Morris and Woodcock (2004) summarized the currently published scientific evidence for the venous flow effects of mechanical devices, particularly IPCDs, and the relation to prevention of DVT.
Surgical staff assured that those patients received an anticoagulant or IPCDs. The researchers concluded that computer reminders and altered care procedures may prove highly effective in surgical settings where DVT prophylaxis rates remain low following high-risk assessment procedures.
When IPCDs are recommended, they should be applied as soon as possible for optimal benefit.
Intraoperatively, the circulating nurse should confirm periodically that IPCDs are in place and functioning, and that the pneumatic unit is connected to a power source for the duration of the procedure to preserve battery life.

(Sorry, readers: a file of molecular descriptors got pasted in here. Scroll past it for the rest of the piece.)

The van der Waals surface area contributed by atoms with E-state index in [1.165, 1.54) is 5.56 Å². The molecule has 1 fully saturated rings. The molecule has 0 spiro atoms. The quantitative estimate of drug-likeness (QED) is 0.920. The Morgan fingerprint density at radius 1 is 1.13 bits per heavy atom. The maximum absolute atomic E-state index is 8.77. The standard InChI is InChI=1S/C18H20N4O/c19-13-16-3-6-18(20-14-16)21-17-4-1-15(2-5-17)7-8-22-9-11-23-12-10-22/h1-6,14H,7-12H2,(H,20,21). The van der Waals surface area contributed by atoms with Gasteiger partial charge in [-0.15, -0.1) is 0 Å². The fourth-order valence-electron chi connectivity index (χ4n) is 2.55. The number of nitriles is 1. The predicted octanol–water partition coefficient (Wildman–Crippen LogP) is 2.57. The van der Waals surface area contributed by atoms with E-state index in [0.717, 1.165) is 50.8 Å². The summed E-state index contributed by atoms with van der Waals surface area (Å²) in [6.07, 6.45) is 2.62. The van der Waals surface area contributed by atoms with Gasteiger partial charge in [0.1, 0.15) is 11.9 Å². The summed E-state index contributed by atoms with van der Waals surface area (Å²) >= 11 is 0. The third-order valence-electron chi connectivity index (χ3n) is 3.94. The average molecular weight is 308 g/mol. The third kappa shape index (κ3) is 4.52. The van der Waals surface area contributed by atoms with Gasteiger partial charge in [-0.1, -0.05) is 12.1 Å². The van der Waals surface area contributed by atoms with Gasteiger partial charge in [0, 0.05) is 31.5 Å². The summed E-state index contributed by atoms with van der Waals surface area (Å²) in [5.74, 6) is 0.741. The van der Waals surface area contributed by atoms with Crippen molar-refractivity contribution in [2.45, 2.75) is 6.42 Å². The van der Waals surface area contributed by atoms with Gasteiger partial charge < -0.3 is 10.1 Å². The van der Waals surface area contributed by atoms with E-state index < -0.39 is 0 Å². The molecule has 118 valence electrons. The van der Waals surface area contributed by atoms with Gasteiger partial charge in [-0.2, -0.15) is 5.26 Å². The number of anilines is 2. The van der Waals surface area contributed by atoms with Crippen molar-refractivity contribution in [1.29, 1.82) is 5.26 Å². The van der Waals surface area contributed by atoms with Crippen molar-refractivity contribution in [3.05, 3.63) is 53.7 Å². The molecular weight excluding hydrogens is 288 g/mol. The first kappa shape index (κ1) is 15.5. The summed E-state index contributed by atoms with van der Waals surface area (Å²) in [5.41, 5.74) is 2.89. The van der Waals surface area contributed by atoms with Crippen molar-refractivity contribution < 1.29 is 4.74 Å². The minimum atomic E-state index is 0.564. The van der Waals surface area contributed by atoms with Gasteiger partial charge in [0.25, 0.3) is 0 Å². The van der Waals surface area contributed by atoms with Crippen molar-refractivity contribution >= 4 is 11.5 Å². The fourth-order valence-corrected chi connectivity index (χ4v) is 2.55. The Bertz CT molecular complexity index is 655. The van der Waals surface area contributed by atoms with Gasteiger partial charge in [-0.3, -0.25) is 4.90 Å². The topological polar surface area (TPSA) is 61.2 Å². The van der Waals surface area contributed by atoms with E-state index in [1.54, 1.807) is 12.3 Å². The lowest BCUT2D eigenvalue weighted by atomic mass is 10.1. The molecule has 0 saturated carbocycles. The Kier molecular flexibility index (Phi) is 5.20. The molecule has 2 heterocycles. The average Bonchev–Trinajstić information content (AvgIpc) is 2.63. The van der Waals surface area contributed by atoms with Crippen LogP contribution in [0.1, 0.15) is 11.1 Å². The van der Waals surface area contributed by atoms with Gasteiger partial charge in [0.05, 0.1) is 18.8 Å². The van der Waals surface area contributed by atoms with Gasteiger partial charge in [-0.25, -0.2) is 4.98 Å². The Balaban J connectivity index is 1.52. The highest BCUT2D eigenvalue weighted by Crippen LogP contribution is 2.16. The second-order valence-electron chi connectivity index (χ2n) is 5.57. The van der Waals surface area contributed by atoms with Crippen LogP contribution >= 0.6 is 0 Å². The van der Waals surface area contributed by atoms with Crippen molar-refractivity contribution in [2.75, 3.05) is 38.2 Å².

Any patient feedback regarding the IPCDs with regard to their comfort, functionality, or convenience should be communicated to the manufacturer to allow future improvements to the device.
One used a standard calf-length IPCD device (SCD group), while the second group used a miniaturized sequential device (continuous enhanced-circulation therapy [CECT]).